5 Tips for Working with a Recruiter

Job applicant having an interview

By The Creative Group

Has your job search hit a roadblock?  Interested in branching out into a different specialty, or going from an agency to inhouse?

The Creative Group 2015 Salary Guide shows that graphic designers are among the nine in-demand creative roles for the year, but landing a job can still be a challenge. In fact, research shows that marketing and advertising executives receive an average of 23 resumes for every opening; and HR professionals likely review many more. The competition for jobs may be tough, but employers are hiring. And working together with a specialized staffing firm can help you find a position that aligns with your career goals, work style and salary expectations. Here are five tips to help you get the most out of working with a recruiter.

There are many general staffing agencies out there. But for best results, work with recruiters whose forte is the creative industry. Because they have a wide network of local companies and agencies, they may be aware of openings that never hit job websites. Specialized recruiters also better understand your specific skill set, career goals and market value. They speak your language and are experts in representing candidates to organizations that need creative talent.

When working with a recruiter, honesty is the only policy. Present who you are, not the designer you would like to be. For example, if you have only a working knowledge of After Effects, don’t state on your resume that you’re highly proficient. You don’t want to be placed in a job where you lack the requisite skills. Your recruiter will also want to know your salary requirements, preferred employment type (freelance, full-time and/or contract-to-full-time) and any factors that might be deal breakers.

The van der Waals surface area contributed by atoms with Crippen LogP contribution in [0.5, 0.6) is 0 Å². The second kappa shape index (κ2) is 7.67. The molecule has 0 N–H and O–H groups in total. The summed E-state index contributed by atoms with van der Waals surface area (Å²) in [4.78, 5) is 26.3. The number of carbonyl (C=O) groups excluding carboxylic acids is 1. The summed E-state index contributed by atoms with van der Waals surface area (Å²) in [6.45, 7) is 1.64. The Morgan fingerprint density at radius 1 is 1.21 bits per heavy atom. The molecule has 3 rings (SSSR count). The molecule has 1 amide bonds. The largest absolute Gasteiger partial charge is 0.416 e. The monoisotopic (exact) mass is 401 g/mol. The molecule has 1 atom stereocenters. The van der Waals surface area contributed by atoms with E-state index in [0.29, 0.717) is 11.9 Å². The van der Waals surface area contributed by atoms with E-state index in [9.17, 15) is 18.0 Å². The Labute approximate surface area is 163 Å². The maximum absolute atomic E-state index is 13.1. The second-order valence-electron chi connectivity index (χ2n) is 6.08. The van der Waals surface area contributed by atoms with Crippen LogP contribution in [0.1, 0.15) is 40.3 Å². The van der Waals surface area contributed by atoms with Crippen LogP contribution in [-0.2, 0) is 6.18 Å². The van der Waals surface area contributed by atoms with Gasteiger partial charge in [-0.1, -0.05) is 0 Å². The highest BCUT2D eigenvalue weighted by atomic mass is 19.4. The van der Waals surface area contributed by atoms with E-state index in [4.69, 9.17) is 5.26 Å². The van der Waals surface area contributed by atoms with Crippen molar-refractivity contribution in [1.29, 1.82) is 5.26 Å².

Patience plays a role in working with a recruiter. Chances are he or she is keeping an eye on open positions and will reach out to you when there’s a good match. That said, there’s nothing wrong with pinging your point of contact to remind him or her that you’re still interested in finding the right role. An occasional check-in also demonstrates your initiative and commitment to the job search.

After you return from an interview that the agency has set up for you, let your recruiter know how it went. Besides the positives, mention any concerns you may have and be candid with your feedback. The more information you provide, the better the recruiter will get to know you and what type of work you’re looking for. However, be careful not to be so selective that you pass up some potential golden opportunities.

Some recruiters proactively look for candidates to fill certain roles, so you want to be easy to find. Start by updating and completing your LinkedIn profile. Upload samples of your best work – PDFs, videos and presentations – and make sure there’s a link to your website or digital portfolio. Besides social media, get out and network in person. Carry your business cards to design meet-ups and professional events in case you run into recruiters in search of job seekers.

Recruiters can be helpful allies, but not all of them are equal. Be wary of firms that charge fees to job seekers; employers should be the ones who pay the finder’s fee, not candidates. Before signing on with any individuals or agencies, ask questions about their methods and make sure you have a good rapport. The effort will be worth it. When you find the right recruiter, you’ll see that it can help expand your options and possibly lead to your next creative job.

For lots more advice on job search, visit The Creative Group blog.